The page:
Tysabri (natalizumab)

Natalizumab is a treatment option for adults with moderate or severe Crohn’s disease (CD), one of the two main forms of inflammatory bowel disease (IBD). Natalizumab is sold in the United States under the brand name Tysabri. It is a type of biologic therapy called an integrin receptor antagonist.1

It is usually recommended for patients who do not respond well enough (or cannot take) other types of medicines for treating CD, including aminosalicylates, antibiotics, immunosuppressants, or corticosteroids. This medication can also be used for people whose bodies have become physically dependent on taking corticosteroids, which means that their bodies cannot tolerate not being on them. It is also an option for people who cannot take, or do not experience benefits from, other types of biologic therapies called anti-tumor necrosis factor (anti-TNF) medicines, such as infliximab, adalimumab, or certolizumab pegol.1,3

How does natalizumab work?

Integrin receptor antagonists, such as natalizumab, are biologic therapies that contain special antibodies that are engineered in a laboratory to specifically target cells in the body that are involved in the process of inflammation. The antibody in natalizumab affects the function of specific types of white blood cells that cause inflammation. The antibodies block a protein on the surface of the white blood cells, which keeps the cells from moving out of the blood vessels and into tissues in the body, where they are part of the process that causes inflammation.1,2

People with CD and other inflammatory bowel diseases have symptoms that are caused by having too much inflammation in their digestive tracts. By blocking part of the process that causes inflammation in the body, natalizumab can benefit some people with moderate or severe CD by:1,2

  • Relieving their symptoms
  • Helping the patient to enter remission more quickly
  • Once they enter remission, helping them to stay in it for a longer time

How is natalizumab administered?

Natalizumab is administered through an intravenous (IV) infusion that is delivered at a certified infusion center or other healthcare setting. The infusion typically takes about one hour to deliver, and patients will usually receive one infusion every four weeks.1-3

Who can take natalizumab?

Natalizumab is approved in the United States to treat adults with moderate-to-severe CD. Before prescribing natalizumab, healthcare providers need to know about any other medicines or supplements that a patient is taking, especially any that affect the way the immune system works. It is important for women who are pregnant, planning to become pregnant, or breastfeeding to let their healthcare providers know that as well. Healthcare providers also need to know if the patient has any fever or infection, or if they have an medical condition that affects the immune system, such as HIV, AIDS, leukemia, lymphoma, or an organ transplant. This is because natalizumab lowers the body’s immune system response and ability to fight infections, which can be dangerous if the person’s immune system is already affected by one of those conditions.1-3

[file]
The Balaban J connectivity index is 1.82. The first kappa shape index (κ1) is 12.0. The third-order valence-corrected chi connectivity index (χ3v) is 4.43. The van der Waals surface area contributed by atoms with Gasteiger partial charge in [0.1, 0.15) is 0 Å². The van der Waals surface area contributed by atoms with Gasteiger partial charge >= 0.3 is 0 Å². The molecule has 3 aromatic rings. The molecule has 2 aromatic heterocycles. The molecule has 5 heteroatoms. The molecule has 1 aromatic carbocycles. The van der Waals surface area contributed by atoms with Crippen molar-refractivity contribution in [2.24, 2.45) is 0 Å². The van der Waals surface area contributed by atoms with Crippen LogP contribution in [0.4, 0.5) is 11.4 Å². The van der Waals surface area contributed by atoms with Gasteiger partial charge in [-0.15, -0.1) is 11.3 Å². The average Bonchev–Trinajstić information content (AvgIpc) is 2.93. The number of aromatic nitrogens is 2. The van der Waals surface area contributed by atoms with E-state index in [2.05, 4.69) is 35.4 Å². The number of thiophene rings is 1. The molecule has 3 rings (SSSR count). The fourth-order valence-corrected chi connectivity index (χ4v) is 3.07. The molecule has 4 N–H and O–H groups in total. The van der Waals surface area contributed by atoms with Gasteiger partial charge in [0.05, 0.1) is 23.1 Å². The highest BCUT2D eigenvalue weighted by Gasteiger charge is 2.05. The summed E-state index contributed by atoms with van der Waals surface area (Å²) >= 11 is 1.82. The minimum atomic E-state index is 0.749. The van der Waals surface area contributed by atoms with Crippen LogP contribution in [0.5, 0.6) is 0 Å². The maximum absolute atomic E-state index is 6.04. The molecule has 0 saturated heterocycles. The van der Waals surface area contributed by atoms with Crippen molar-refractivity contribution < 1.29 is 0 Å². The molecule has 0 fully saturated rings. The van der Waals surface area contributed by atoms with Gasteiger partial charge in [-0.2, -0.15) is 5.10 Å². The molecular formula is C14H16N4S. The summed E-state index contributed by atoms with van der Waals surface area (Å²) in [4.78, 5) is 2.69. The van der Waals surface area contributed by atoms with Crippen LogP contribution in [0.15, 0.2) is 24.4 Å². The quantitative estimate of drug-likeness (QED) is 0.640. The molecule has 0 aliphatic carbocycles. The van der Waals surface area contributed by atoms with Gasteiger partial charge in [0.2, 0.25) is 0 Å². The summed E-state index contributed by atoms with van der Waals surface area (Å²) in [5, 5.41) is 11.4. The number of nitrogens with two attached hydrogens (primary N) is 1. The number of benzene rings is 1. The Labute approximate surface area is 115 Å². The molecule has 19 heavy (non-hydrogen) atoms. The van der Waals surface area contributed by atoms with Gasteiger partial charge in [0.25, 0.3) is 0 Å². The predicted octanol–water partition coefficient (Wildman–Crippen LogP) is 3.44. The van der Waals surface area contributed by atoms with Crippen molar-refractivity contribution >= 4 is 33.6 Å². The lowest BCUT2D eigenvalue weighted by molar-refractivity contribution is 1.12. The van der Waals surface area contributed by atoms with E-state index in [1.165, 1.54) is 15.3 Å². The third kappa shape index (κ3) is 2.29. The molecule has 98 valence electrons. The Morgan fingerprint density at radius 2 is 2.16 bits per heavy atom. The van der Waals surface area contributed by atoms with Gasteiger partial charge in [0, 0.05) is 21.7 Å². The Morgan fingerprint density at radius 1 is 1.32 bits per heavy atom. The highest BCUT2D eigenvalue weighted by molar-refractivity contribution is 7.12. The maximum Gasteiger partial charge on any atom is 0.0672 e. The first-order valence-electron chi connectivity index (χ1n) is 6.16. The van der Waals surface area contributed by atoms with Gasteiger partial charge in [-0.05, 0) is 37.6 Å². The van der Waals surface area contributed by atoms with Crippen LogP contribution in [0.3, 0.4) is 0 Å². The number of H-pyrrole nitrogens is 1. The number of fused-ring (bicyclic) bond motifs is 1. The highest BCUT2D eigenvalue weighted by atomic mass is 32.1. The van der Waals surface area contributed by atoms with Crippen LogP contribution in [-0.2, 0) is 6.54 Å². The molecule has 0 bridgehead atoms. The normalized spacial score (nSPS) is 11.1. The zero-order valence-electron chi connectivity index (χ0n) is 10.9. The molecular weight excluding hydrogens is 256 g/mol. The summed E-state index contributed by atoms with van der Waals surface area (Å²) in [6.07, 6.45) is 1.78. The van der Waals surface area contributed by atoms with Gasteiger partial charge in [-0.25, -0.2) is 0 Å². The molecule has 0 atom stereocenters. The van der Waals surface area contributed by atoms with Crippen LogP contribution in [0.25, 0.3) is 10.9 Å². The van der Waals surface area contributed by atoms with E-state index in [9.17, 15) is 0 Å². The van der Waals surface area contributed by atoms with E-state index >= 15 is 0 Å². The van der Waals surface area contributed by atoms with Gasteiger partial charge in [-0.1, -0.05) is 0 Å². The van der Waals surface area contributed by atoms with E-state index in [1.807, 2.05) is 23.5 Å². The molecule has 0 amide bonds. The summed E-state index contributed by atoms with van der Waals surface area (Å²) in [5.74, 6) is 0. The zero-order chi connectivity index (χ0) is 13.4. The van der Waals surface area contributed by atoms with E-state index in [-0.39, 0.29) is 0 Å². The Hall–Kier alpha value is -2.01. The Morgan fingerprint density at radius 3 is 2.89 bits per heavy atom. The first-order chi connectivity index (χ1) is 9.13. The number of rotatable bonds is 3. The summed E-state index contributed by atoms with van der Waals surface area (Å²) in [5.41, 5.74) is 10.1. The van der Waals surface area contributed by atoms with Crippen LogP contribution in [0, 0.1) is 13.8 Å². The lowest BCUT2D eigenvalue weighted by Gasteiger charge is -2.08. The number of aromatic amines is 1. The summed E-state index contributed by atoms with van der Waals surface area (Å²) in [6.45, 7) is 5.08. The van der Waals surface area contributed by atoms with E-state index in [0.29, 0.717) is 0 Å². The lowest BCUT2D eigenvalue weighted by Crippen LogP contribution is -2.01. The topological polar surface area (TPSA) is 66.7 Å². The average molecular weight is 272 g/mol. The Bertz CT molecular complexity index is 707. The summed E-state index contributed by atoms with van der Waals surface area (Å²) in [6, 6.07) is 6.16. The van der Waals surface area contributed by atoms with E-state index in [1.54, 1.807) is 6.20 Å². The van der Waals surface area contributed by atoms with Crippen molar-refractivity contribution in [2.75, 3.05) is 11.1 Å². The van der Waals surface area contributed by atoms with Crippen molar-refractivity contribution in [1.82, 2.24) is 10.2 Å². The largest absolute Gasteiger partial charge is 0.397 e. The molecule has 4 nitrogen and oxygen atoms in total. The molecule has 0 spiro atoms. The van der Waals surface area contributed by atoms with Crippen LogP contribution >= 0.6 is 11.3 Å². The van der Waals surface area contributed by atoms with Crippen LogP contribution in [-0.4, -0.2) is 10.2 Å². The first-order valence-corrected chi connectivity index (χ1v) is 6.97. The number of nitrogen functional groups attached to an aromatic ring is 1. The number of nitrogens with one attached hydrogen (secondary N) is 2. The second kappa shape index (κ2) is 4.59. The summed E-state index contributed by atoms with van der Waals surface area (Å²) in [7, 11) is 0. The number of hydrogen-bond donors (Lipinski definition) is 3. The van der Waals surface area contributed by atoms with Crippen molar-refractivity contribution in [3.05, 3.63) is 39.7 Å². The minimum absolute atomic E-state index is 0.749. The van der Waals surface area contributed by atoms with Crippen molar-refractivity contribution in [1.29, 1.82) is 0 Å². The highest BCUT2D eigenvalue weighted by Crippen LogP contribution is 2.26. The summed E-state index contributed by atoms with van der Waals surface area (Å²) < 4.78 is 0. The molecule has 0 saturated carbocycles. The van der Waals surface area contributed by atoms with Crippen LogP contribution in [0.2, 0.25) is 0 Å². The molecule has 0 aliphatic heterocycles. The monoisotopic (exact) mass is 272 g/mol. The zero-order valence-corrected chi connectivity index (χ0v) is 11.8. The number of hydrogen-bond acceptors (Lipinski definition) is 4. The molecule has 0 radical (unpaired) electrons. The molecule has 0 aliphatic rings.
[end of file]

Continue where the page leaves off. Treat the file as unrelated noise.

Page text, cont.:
The way that natalizumab works affects a person’s entire body and weakens the person’s immune system. Taking natalizumab, especially for more than two years, can increase a person’s chances of getting a very rare infection in the brain called progressive multifocal leukoencephalopathy (PML). This infection can be very dangerous, and is caused by a virus called the John Cunningham virus. People who already have PML cannot take natalizumab, and everyone who starts treatment with the medication will have a test for that virus.1-3

What side effects are linked to treatment with natalizumab?

The most common side effects that are reported by people who are taking natalizumab include:3

  • Headache
  • Lung infection
  • Vaginitis
  • Stomach area pain
  • Feeling tired
  • Depression
  • Rash
  • Urinary tract infection
  • Pain in your arm and legs
  • Nose and throat infections
  • Joint pain
  • Diarrhea
  • Nausea

Patients should contact their healthcare providers right away if they start to experience any symptoms that last more than a couple of days. This is especially important if the following signs of PML, which are problems with:3

  • Thinking
  • Eyesight
  • Strength
  • Balance
  • Weakness on one side of the body
  • Trouble using arms and legs

Because of the way that natalizumab works, there are serious conditions other than PML that it can cause in a small number of patients. Healthcare providers will monitor patients for any signs of the following conditions:3

  • Herpes encephalitis and meningitis
  • Liver damage
  • Infections
  • Allergic reactions to the medication
Written by: Anna Nicholson and Emily Downward | Last Reviewed: January 2018.
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